σάρξ

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See also: σαρξ

Ancient Greek[edit]

Alternative forms[edit]

Etymology[edit]

Originally meaning a piece of meat, it derives from Proto-Indo-European *twerḱ- (to cut).

Pronunciation[edit]

 
  • (5th BCE Attic) IPA(key): /sárks/
  • (1st CE Egyptian) IPA(key): /sarks/
  • (4th CE Koine) IPA(key): /sarks/
  • (10th CE Byzantine) IPA(key): /sarks/
  • (15th CE Constantinopolitan) IPA(key): /sarks/
  • Noun[edit]

    σάρξ (sárxf (genitive σαρκός); third declension

    1. The material which covers the bones of a creature; flesh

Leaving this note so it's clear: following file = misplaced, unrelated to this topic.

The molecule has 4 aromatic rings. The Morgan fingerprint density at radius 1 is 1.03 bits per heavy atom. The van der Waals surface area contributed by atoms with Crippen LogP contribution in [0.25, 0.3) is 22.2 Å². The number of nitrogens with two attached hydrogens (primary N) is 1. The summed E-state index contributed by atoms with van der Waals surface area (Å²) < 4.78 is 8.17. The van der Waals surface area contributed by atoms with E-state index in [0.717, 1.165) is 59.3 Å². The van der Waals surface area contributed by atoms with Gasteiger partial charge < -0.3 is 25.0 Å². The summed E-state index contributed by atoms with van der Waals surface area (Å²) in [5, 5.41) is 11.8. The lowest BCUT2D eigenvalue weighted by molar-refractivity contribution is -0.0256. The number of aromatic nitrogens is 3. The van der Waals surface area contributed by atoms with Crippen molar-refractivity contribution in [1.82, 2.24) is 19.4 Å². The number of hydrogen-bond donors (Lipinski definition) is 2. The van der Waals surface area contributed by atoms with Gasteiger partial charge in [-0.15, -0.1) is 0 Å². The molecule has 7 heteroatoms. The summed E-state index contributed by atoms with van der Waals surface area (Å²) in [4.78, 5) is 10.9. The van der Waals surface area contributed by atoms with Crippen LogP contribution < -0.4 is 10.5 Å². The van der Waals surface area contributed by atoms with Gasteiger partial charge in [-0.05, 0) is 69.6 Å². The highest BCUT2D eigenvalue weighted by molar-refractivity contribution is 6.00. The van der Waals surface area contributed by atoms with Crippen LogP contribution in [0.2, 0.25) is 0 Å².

2. body
    3. the edible flesh of a fruit
    4. The seat of animalistic, immoral desires and thoughts, such as lust
    5. (Christianity) The physical or natural order, which is opposed to the spiritual

    Usage notes[edit]

    Homer uses σάρξ almost entirely in the plural, with the singular usage specifying a specific part of the body. Later writers use the singular without this distinction.

    Inflection[edit]

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